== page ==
Over the past week, this year’s Nobel laureates have been announced in the fields of physics, chemistry, psychology and medicine, economics, literature and peace.
The Nobel prize for physics this year was awarded to three British scientists (David J Thouless, F Duncan M Haldane and J Michael Kosterlitz) for their theoretical discoveries relating to ‘topological phase transitions and topological phases of matter’. In the early 1970s, Kosterlitz and Thouless disproved the theory that superconductivity could not occur in extremely thin layers. They explain how superconductivity can occur at low temperatures and that the mechanism of phase transition prevents it from occurring at higher temperatures. Around a decade later, Haldane also studied matter that forms threads so thin they can be considered one-dimensional.
All of these studies centred around the use of the mathematical principles of topology, and whilst it would be difficult for me to explain the exact findings of their work, topology is fairly easy concept. It concerns transforming one shape into another by means of stretching or bending but not cutting or gluing. Any two shapes that can be transformed into each other by this method are considered homeomorphic or topological twins.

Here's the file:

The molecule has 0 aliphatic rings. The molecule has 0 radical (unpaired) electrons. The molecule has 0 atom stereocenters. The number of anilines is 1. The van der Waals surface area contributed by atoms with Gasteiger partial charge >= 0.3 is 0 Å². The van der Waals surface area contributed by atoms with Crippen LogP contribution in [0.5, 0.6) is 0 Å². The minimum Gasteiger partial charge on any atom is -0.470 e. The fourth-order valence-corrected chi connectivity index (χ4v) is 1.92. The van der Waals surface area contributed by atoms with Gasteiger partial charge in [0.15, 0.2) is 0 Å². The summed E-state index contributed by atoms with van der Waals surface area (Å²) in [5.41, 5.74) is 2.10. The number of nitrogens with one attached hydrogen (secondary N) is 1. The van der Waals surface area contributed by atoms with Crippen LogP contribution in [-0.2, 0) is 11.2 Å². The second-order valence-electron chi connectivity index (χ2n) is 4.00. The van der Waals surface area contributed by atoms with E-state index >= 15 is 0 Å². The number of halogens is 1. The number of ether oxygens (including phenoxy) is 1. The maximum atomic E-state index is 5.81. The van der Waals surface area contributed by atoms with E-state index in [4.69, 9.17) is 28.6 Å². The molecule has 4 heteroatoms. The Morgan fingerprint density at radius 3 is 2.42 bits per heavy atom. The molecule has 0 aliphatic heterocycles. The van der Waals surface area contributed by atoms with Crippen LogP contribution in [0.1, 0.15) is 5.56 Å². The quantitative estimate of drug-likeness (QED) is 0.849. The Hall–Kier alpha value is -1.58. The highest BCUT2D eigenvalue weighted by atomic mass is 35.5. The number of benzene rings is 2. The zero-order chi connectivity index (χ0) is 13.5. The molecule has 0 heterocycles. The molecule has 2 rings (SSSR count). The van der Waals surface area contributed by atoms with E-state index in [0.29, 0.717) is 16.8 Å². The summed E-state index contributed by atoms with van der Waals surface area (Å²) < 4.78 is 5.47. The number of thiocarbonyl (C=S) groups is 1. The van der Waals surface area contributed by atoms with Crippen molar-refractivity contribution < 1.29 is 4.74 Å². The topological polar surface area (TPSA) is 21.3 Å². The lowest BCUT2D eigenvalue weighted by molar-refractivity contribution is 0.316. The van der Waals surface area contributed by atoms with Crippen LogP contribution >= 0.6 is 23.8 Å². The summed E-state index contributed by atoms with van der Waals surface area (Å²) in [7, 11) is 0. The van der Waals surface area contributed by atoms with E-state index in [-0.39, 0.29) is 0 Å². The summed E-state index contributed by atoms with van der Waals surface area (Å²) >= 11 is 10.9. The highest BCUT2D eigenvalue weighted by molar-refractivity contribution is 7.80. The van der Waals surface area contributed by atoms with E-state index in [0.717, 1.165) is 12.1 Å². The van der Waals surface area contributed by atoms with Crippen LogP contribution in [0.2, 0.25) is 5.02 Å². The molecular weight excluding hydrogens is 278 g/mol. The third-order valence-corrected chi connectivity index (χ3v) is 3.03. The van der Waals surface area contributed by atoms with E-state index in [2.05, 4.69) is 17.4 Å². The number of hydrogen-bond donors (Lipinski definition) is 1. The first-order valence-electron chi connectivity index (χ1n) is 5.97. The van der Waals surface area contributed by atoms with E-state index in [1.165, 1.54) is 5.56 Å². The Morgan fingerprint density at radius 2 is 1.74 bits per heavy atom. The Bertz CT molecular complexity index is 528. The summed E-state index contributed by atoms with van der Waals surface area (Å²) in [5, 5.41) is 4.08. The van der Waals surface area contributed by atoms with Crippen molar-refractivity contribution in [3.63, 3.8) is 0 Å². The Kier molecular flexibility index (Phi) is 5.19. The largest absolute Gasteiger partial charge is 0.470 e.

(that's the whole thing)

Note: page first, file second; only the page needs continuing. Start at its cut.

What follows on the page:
For example, if you print out every letter of the alphabet onto a rubber sheet, which letters can be stretched into the shape of another letter? Topologists like to consider the most fundamental properties of shapes in order to investigate their topological nature. The letter A is essentially a loop with two legs, as is the letter R. Therefore, it can be said that A and R are homeomorphic. However, the letters H and A are not homeomorphic even though they seem very similar in shape because an H contains no loops. To turn an H into an A, you would have to either glue part of the H together or cut apart the A. This same theory works for three dimensional objects as well, for example, a coffee cup and a doughnut are homeomorphic because both of them only have one loop: the handle of the coffee cup and the centre of doughnut, it’s created by the centre.
But why is discovering the topological nature of exotic states of matter important for science? For one thing, their research could be used in the next generation of electronics and superconductors, or quantum computers, as the Nobel Committee member Thors Hans said: ‘People are working very hard in the labs to get new materials which have interesting properties of conducting electricity’.The findings of this year’s physics Nobel Laureates could be pivotal in providing new materials for the use of superconductivity in order to carry information or code for quantum computers more effectively, therefore making this an instrumental and fascinating revelation in science.